The Anonymous Widower

Feltham Station

I hadn’t intended to go to Feltham station, but whilst talking to a South West Trains driver, he suggested I go to look at the improvements there and the level crossing.

Location

This Google Map shows the station’s location to the South-East of the Airport.

Heathrow Airport And Feltham Station

Heathrow Airport And Feltham Station

Feltham station is the station in the South East corner of the map.

A Modern Station

Feltham station is a modern station, as these pictures show.

If it has one problem it is the level crossing at the Western end of the station.

Services

The station is well-connected with six trains per hour (tph) to and from Waterloo on weekdays and 5 tph on Sundays.

But there are a long list of stations, who have in excess of 2 tph connections to the station on weekdays and good connections on Sundays. The list includes.

  • Clapham Junction
  • Putney
  • Reading
  • Richmond
  • Staines
  • Twickenham
  • Weybridge
  • Windsor and Eton Riverside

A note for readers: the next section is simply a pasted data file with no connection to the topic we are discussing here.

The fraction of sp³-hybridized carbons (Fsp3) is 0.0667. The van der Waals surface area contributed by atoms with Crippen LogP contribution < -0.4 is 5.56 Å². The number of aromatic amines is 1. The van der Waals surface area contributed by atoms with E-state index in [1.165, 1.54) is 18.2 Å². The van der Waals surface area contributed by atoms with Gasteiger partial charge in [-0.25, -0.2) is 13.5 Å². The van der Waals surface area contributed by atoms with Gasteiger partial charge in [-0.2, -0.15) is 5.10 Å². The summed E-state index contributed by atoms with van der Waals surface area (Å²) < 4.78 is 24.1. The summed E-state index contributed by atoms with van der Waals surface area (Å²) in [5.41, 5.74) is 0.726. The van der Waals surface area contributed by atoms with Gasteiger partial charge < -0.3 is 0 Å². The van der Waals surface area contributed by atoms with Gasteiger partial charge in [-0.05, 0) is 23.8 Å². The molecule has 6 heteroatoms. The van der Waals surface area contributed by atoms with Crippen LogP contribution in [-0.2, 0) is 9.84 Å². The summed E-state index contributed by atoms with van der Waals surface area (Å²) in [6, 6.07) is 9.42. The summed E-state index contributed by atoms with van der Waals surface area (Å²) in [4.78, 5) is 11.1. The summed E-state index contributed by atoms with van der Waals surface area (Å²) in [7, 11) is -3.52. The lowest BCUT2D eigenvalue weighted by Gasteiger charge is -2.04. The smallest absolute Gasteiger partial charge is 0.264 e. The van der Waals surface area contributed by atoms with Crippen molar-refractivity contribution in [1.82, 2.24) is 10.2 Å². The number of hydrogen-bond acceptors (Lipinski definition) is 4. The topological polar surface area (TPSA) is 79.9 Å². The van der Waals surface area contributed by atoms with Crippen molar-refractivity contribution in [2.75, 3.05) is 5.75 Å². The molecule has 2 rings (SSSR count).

It is an impressive level of connectivity to the buses that serve Heathrow’s terminals.

I was at Feltham station for about twenty minutes and saw several newish buses drive off towards Heathrow.

A railway called Heathrow Airtrack was proposed, but abandoned to link Waterloo to Heathrow, via Feltham.

It doesn’t seem to be mentioned much these days.

I just think, that because the services through Feltham are at a level of one train every ten minutes and because the line has several level crossings, that trying to squeeze an airport service into the mix, although probably not impossible, was difficult and would give rise to too many objections to fight off.

An Alternative Link

But Heathrow may have the solution in their hands and that would be to use an enlarged version of the Heathrow Pod system, that I wrote about in A Visit To Heathrow Terminal 5.

Or they could use some other charismatic system, that flew people at helicoptor-height over the route to and from Heathrow.

Several systems come to mind; cable-car, tram, monorail, a modern Schwebebahn or MAGLev.

The Schwebebahn in Wuppertal, was built over the River Wupper in the early Twentieth Century and it still running today. I wrote about it in The Wuppertal Schwebebahn. You wouldn’t build anything like this, but the construction of the Schwebebahn shows that you can put a lightweight railway over a river.

This Google Map shows Feltham station in greater detail.

Feltham Station And The Longford River